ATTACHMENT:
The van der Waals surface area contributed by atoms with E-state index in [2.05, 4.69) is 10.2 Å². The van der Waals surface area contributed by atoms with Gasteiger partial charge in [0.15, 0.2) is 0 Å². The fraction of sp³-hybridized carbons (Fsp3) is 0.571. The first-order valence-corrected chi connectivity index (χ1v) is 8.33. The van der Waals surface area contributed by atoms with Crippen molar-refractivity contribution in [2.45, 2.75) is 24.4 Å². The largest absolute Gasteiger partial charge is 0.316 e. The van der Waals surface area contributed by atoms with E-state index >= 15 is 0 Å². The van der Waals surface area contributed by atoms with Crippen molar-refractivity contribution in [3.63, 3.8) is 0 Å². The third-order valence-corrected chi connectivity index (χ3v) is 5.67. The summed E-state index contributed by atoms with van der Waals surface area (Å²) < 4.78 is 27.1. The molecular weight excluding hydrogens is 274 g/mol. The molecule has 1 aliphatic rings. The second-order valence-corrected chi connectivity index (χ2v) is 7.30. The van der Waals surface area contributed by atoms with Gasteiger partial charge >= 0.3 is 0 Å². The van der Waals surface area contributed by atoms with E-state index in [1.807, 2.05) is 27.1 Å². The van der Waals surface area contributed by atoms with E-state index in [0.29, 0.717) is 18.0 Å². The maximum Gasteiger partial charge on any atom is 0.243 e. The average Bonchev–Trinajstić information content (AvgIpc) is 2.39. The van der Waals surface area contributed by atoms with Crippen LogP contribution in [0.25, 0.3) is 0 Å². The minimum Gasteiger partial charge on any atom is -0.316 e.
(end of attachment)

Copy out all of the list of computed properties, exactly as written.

The van der Waals surface area contributed by atoms with E-state index in [2.05, 4.69) is 10.2 Å². The van der Waals surface area contributed by atoms with Gasteiger partial charge in [0.15, 0.2) is 0 Å². The fraction of sp³-hybridized carbons (Fsp3) is 0.571. The first-order valence-corrected chi connectivity index (χ1v) is 8.33. The van der Waals surface area contributed by atoms with Crippen molar-refractivity contribution in [2.45, 2.75) is 24.4 Å². The largest absolute Gasteiger partial charge is 0.316 e. The van der Waals surface area contributed by atoms with E-state index >= 15 is 0 Å². The van der Waals surface area contributed by atoms with Crippen molar-refractivity contribution in [3.63, 3.8) is 0 Å². The third-order valence-corrected chi connectivity index (χ3v) is 5.67. The summed E-state index contributed by atoms with van der Waals surface area (Å²) < 4.78 is 27.1. The molecular weight excluding hydrogens is 274 g/mol. The molecule has 1 aliphatic rings. The second-order valence-corrected chi connectivity index (χ2v) is 7.30. The van der Waals surface area contributed by atoms with Gasteiger partial charge >= 0.3 is 0 Å². The van der Waals surface area contributed by atoms with E-state index in [1.807, 2.05) is 27.1 Å². The van der Waals surface area contributed by atoms with E-state index in [0.29, 0.717) is 18.0 Å². The maximum Gasteiger partial charge on any atom is 0.243 e. The average Bonchev–Trinajstić information content (AvgIpc) is 2.39. The van der Waals surface area contributed by atoms with Crippen LogP contribution in [0.25, 0.3) is 0 Å². The minimum Gasteiger partial charge on any atom is -0.316 e.